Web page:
New to the Area, Ty Mares Looks to Make a Big Impact

Aug 30, 2017
Ty Mares

When musicians play gigs around Long Beach Island during the summer, they have to get accustomed to keeping rather late hours. But on two occasions, Ty Mares had to grab his guitar just after rolling out of bed as the 21-year-old Barnegat Township musician entertained shoppers at the Surf City farmers market.

“Had to get started around 8 and played until around 10,” he said. “That was something a little different. But I don’t mind because I love performing.”

While people were perusing the Jersey Fresh produce and various craft items, Mares was giving them a little taste of John Mayer, Jason Mraz, Maroon Five, Bill Withers and Jack Johnson, along with a few originals.

Other venues he has played include Mud City Crab House and the Old Causeway Steak and Oyster House in Manahawkin and the Sea Shell, Tuckers and Black Whale Fish House in Beach Haven.

When not performing solo, Mares is the front man for the Running Dog Band, which recently played at the Jersey Shore Blues and Jazz Festival in Red Bank.

“I grew up loving the blues,” he said. “I liked listening to the Kings – BB King, Albert King, Freddie King – and Stevie Ray Vaughan.”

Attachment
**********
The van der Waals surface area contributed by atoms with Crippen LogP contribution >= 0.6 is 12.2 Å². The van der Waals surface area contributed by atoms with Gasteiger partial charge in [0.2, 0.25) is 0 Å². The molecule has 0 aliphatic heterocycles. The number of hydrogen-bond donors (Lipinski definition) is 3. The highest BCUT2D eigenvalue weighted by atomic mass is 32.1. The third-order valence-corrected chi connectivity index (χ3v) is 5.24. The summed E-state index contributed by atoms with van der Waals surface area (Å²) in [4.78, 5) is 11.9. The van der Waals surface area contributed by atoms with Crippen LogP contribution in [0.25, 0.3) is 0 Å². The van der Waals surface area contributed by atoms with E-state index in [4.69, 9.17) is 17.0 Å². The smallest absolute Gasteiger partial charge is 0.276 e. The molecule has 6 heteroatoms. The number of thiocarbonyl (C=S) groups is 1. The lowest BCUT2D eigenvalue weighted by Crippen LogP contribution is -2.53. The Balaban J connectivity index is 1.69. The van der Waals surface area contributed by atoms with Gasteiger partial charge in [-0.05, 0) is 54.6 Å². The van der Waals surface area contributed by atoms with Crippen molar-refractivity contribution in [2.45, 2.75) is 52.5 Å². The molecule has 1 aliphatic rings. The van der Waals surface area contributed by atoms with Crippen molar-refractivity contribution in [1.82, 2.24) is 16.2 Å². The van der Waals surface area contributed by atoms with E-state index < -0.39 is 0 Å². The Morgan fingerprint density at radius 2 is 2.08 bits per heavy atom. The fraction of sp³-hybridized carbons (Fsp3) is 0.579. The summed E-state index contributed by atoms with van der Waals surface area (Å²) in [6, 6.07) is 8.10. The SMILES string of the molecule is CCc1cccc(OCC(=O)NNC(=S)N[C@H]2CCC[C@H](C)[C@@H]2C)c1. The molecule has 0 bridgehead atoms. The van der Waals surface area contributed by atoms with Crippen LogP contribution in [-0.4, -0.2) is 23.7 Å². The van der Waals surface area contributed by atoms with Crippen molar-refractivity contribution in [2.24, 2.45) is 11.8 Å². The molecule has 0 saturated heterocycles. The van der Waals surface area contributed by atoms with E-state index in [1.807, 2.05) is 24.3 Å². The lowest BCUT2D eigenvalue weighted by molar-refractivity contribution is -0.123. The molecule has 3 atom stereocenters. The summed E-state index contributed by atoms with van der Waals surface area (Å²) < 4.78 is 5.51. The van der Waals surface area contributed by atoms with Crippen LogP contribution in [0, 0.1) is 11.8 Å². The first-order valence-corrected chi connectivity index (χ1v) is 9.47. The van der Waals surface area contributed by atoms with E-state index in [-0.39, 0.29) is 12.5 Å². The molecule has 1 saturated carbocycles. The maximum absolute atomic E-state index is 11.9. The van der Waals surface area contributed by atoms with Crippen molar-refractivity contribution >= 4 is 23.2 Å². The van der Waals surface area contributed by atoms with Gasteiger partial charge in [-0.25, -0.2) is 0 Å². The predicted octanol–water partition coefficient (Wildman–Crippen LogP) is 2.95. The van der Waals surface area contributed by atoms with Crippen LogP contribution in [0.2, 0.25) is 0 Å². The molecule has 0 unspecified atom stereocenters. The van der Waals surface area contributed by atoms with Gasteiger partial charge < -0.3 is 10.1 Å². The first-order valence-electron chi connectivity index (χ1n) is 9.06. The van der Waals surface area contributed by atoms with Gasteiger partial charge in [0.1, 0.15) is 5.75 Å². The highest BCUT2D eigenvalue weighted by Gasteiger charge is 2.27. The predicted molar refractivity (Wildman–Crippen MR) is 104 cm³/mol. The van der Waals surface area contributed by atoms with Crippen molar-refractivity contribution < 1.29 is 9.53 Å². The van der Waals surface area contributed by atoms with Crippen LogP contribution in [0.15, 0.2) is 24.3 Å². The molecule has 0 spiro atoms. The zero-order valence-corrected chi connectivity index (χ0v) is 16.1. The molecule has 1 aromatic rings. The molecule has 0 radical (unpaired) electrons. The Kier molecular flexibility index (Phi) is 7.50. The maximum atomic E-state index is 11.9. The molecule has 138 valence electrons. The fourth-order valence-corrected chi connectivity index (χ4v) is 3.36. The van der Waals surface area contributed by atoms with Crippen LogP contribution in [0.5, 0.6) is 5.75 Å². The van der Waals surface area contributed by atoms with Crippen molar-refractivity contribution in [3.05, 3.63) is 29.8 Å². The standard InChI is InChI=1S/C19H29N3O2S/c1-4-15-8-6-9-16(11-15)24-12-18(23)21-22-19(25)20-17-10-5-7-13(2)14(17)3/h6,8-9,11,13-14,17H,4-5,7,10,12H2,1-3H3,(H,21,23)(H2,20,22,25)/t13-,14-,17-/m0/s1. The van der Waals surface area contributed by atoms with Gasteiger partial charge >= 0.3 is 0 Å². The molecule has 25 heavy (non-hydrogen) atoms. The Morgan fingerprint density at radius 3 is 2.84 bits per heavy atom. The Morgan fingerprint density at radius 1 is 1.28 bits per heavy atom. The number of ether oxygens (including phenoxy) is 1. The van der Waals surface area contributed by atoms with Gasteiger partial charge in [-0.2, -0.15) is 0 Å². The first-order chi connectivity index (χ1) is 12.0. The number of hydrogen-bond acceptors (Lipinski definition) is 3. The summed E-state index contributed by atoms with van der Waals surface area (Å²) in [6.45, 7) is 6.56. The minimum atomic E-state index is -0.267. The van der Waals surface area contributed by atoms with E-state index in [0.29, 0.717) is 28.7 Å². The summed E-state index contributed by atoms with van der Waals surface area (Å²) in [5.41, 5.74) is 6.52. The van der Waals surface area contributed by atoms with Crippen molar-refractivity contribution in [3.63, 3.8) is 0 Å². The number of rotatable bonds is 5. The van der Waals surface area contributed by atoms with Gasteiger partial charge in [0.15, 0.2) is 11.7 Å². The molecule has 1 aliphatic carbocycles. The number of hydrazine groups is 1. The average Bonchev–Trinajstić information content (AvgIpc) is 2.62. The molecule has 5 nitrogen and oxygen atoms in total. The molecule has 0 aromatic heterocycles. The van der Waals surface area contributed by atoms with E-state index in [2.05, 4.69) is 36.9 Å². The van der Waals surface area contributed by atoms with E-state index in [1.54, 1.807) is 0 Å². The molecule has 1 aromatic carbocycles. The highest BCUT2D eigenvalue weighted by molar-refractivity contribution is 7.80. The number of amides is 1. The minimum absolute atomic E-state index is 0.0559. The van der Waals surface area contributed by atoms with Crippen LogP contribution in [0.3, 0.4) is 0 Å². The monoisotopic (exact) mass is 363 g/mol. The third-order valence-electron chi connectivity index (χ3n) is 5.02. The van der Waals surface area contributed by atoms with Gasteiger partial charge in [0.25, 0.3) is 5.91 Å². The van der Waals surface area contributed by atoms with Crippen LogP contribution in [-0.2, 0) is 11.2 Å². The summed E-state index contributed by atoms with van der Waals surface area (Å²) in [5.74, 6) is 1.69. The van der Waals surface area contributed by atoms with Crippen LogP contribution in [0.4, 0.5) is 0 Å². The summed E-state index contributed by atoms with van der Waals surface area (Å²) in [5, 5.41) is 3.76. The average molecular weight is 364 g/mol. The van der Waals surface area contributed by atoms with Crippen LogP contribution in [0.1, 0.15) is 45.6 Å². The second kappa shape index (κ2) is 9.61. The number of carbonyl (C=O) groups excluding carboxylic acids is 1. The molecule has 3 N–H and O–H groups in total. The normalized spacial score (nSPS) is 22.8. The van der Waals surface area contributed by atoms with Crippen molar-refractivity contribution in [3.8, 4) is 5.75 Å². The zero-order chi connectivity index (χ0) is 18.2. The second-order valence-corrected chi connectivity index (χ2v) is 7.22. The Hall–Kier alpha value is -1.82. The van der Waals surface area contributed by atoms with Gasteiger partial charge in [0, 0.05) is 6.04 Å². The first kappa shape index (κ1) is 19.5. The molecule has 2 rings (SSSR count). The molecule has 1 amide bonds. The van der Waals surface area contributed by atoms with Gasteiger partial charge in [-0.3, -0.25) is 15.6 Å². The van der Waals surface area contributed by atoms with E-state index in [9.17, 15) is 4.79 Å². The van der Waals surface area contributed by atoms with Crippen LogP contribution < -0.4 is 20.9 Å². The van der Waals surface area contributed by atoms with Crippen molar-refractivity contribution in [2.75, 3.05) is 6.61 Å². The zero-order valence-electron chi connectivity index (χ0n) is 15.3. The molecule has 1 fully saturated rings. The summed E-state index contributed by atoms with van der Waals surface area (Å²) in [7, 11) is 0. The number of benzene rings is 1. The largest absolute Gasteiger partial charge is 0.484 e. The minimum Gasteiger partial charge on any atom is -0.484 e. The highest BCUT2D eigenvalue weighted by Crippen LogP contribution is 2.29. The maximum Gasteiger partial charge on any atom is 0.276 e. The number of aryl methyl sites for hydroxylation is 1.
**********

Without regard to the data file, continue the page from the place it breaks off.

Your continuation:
“Rambling” is a common theme in blues songs, and Mares fits that profile.

“I moved around because my father, Steven, is an Army captain,” he said. “I went to four different high schools and graduated from Liberty High School in Colorado Springs. I’m in New Jersey because my father is stationed at Fort Dix.”

Mares said his father is also an accomplished singer, often performing in musical theater productions.

“My mother (Angie) is a trumpet player, so I grew up in a musical family,” he said.

At one time, Mares was thinking of a career in music on the executive side, as he was a contemporary writing and production major at the Berklee College of Music in Boston. But as he entered his fourth semester, he found continuing his studies was not going to be financially feasible.

“So it was time to go back to performing,” said Mares. “Even though education is good, you can learn a lot about the musical profession through your own experiences by playing gigs and building connections.”

He said he had performed in New York City several times, but found that wasn’t for him.

“It seemed that everybody was trying to do what everybody else was doing,” said Mares. “It was very intense, with so many people. I feel a lot more comfortable here, where I get to play gigs in a more casual environment.”

In addition, Mares also offers private lessons in guitar and piano.

“Between performing and teaching, I’m able to make a living in music,” he said.

But down the road, Mares has bigger plans. He said that often his appearances involve playing background music while people are engaged in other activities, such as checking out the produce stands at the farm market, or eating dinner.

“One day, I want people to come and pay their money to see me,” he said. “I want the event to be centered around my music.”

— Eric Englund

ericenglund@thesandpaper.net

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